Freak Show Profits From Pain

January 23, 2007

News & Commentary

American Idol: The New Gong Show

By RICHARD MEEHAN With ANDY THIBAULT
The Cool Justice Report
http://www.cooljustice.blogspot.com
Jan. 23, 2007

EDITOR’S NOTE: This column is available for reprint courtesy of The Cool Justice Report, http://cooljustice.blogspot.com

It was the spring of 1969. I was a 20 year old college junior in a folk rock band at school.

We responded to a notice of campus auditions for something called The All American College Show, hosted by Arthur Godfrey.

There were four of us. We were a little country and a little rock n’ roll as the song lyrics go. The All American College Show was a contest broadcast on ABC, featuring young talent found on campuses throughout the country. The audition was in front of a single camera in the school theater at Notre Dame University. We weren’t critiqued, criticized or praised in any great depth. We were simply thanked and months later received a call from the show’s producer that we had been selected and were being flown out to Hollywood that summer for the show.

We performed a clod-hopping, bluegrass song: Goin’ Away For To Leave You. This was not a standard by any means. It featured our banjo player, a picker from Nashville. When we performed live, there was an audience of fewer than 50 people. We did have a panel of three judges. I’ve forgotten the first one’s name but the other two were Irene Ryan, who played Granny on the Beverly Hillbillies, and Jim Backus, of Gilligan’s Island and Mr. Magoo fame.

We were hokey and nervous, but Granny and Mr. Magoo got up and danced a square dance reel on national TV as we belted out the song. We wore brocade bell-bottoms, looking something like a bad impression of Austin Powers.

It was Americana; a celebration of college performers. Just good, old fashioned family entertainment. Our star faded in the semi-finals and I returned to finish school and on to law school. It was and remains a magical moment in my young life. After several seasons the show ran its course to be followed by Star Search and now American Idol.

With all its glitz, Idol should be a modern day celebration of youth and talent. In its final weeks it does become that and I confess that in my home we are addicted to it. What has happened now, however, is the antithesis of what a show like this should be. As its ratings increase the show has now pandered to the tastes of the tabloid crowd. On the one hand it showcases potential new talent, but the demeaning, bullying of youngsters — all too willing to allow themselves to be exploited — has now dominated the show’s audition rounds. Whether they are willing victims or unwitting dupes in the vein of Borat, the producers have determined that as much as America needs to pick its annual new star, we have this need to ridicule and delight in the frailties of others.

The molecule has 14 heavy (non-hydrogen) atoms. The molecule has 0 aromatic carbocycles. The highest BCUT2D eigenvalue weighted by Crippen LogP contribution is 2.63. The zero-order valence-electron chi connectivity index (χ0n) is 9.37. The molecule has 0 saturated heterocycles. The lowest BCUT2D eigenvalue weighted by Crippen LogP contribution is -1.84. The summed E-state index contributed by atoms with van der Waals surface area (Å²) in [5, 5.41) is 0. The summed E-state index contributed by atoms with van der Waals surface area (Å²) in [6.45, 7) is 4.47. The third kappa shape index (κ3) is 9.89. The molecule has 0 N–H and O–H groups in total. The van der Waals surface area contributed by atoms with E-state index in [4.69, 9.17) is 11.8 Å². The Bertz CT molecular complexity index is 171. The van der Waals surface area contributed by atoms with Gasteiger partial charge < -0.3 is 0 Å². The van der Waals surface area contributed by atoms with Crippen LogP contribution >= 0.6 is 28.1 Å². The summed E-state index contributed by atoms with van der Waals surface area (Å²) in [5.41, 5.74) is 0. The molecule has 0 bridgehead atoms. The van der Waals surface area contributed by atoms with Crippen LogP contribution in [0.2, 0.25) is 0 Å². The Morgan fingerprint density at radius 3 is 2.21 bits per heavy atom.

How does a society that coined the phrase and the concept of political correctness tolerate this? In the 70’s we had the Gong Show. “Contestants” knew what they were buying into. It was a freak show and did not pretend to seek legitimate talent. It never became the phenomenon that Idol has. Last summer we took my 7-year-old granddaughter to the Idol Tour at Bridgeport’s Harbor Yard. The arena was packed with adolescent girls screaming frantically for each of the Idol finalists. It was a true celebration of talent.

Now, each week as megalomaniacal millionaires continue to humiliate and ridicule kids because they are different, they are sending a clear message to their youthful fans: It’s okay to be hurtful as long as there is profit in it.


Bridgeport attorney Richard Meehan Jr. was the lead defense counsel for former Bridgeport Mayor Joseph Ganim’s corruption trial. Meehan is certified as a criminal trial specialist by the National Board of Trial Advocacy. Meehan has also obtained multi-million dollar verdicts and settlements in complex medical and dental malpractice and personal injury litigation. He is a past president of the Greater Bridgeport Bar Association and appears regularly on Court TV.
Website, http://www.meehanlaw.com
Andy Thibault, author of Law & Justice In Everyday Life and a private investigator, is an adjunct lecturer of English and a mentor in the MFA writing program at Western Connecticut State University. Thibault also serves as a consulting editor for the literary journal Connecticut Review. Website, http://www.andythibault.com and Blog, http://cooljustice.blogspot.com

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